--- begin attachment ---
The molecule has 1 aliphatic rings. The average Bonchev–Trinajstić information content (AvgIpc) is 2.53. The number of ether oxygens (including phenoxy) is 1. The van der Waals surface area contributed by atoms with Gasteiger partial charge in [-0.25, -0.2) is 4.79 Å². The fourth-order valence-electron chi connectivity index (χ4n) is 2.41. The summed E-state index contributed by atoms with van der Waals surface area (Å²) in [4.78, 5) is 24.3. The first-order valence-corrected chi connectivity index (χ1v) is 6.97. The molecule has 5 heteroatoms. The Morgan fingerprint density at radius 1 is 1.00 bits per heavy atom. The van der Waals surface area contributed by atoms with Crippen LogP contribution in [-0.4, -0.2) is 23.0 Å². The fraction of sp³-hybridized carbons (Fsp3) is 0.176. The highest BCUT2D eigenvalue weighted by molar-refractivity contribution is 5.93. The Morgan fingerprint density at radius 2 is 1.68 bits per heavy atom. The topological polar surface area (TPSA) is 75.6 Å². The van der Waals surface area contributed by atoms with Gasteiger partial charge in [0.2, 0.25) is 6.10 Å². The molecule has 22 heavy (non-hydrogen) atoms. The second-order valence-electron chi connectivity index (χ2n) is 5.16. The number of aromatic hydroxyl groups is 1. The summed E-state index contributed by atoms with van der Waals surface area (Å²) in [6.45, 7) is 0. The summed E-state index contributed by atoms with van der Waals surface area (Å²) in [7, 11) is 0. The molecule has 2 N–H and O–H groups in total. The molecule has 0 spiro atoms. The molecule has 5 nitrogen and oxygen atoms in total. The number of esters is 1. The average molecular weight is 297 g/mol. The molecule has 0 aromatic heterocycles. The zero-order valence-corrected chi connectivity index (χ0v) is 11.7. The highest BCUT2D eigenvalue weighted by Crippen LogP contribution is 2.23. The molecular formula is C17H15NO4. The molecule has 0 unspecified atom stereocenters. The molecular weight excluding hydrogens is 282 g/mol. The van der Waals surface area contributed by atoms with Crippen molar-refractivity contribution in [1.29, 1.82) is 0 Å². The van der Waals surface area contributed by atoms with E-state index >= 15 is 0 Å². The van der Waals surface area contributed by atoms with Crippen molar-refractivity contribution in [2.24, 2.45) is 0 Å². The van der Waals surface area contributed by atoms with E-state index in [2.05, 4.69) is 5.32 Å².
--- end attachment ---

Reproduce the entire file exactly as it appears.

The molecule has 1 aliphatic rings. The average Bonchev–Trinajstić information content (AvgIpc) is 2.53. The number of ether oxygens (including phenoxy) is 1. The van der Waals surface area contributed by atoms with Gasteiger partial charge in [-0.25, -0.2) is 4.79 Å². The fourth-order valence-electron chi connectivity index (χ4n) is 2.41. The summed E-state index contributed by atoms with van der Waals surface area (Å²) in [4.78, 5) is 24.3. The first-order valence-corrected chi connectivity index (χ1v) is 6.97. The molecule has 5 heteroatoms. The Morgan fingerprint density at radius 1 is 1.00 bits per heavy atom. The van der Waals surface area contributed by atoms with Crippen LogP contribution in [-0.4, -0.2) is 23.0 Å². The fraction of sp³-hybridized carbons (Fsp3) is 0.176. The highest BCUT2D eigenvalue weighted by molar-refractivity contribution is 5.93. The Morgan fingerprint density at radius 2 is 1.68 bits per heavy atom. The topological polar surface area (TPSA) is 75.6 Å². The van der Waals surface area contributed by atoms with Gasteiger partial charge in [0.2, 0.25) is 6.10 Å². The molecule has 22 heavy (non-hydrogen) atoms. The second-order valence-electron chi connectivity index (χ2n) is 5.16. The number of aromatic hydroxyl groups is 1. The summed E-state index contributed by atoms with van der Waals surface area (Å²) in [6.45, 7) is 0. The summed E-state index contributed by atoms with van der Waals surface area (Å²) in [7, 11) is 0. The molecule has 2 N–H and O–H groups in total. The molecule has 0 spiro atoms. The molecule has 5 nitrogen and oxygen atoms in total. The number of esters is 1. The average molecular weight is 297 g/mol. The molecule has 0 aromatic heterocycles. The zero-order valence-corrected chi connectivity index (χ0v) is 11.7. The highest BCUT2D eigenvalue weighted by Crippen LogP contribution is 2.23. The molecular formula is C17H15NO4. The molecule has 0 unspecified atom stereocenters. The molecular weight excluding hydrogens is 282 g/mol. The van der Waals surface area contributed by atoms with Crippen molar-refractivity contribution in [1.29, 1.82) is 0 Å². The van der Waals surface area contributed by atoms with E-state index >= 15 is 0 Å². The van der Waals surface area contributed by atoms with Crippen molar-refractivity contribution in [2.24, 2.45) is 0 Å². The van der Waals surface area contributed by atoms with E-state index in [2.05, 4.69) is 5.32 Å².